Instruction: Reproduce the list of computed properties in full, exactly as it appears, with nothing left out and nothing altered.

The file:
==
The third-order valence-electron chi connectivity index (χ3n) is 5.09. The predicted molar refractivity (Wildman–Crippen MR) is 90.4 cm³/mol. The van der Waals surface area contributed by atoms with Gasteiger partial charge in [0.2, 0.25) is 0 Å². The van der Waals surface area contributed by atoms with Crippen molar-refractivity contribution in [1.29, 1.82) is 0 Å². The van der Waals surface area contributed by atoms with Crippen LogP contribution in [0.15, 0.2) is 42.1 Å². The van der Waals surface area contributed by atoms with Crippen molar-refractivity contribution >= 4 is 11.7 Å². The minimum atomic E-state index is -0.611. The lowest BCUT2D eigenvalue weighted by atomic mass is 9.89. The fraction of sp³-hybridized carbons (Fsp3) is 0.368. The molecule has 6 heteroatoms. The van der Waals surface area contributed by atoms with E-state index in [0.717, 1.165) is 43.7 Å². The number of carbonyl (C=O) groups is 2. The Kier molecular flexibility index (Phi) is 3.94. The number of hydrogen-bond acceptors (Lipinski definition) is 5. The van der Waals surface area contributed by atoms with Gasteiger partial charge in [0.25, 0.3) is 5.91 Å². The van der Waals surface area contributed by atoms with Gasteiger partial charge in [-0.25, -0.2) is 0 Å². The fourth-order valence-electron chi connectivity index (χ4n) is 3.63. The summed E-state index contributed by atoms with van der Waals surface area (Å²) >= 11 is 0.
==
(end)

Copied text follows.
The third-order valence-electron chi connectivity index (χ3n) is 5.09. The predicted molar refractivity (Wildman–Crippen MR) is 90.4 cm³/mol. The van der Waals surface area contributed by atoms with Gasteiger partial charge in [0.2, 0.25) is 0 Å². The van der Waals surface area contributed by atoms with Crippen molar-refractivity contribution in [1.29, 1.82) is 0 Å². The van der Waals surface area contributed by atoms with Crippen LogP contribution in [0.15, 0.2) is 42.1 Å². The van der Waals surface area contributed by atoms with Crippen molar-refractivity contribution >= 4 is 11.7 Å². The minimum atomic E-state index is -0.611. The lowest BCUT2D eigenvalue weighted by atomic mass is 9.89. The fraction of sp³-hybridized carbons (Fsp3) is 0.368. The molecule has 6 heteroatoms. The van der Waals surface area contributed by atoms with E-state index in [0.717, 1.165) is 43.7 Å². The number of carbonyl (C=O) groups is 2. The Kier molecular flexibility index (Phi) is 3.94. The number of hydrogen-bond acceptors (Lipinski definition) is 5. The van der Waals surface area contributed by atoms with Gasteiger partial charge in [0.25, 0.3) is 5.91 Å². The van der Waals surface area contributed by atoms with Gasteiger partial charge in [-0.25, -0.2) is 0 Å². The fourth-order valence-electron chi connectivity index (χ4n) is 3.63. The summed E-state index contributed by atoms with van der Waals surface area (Å²) >= 11 is 0.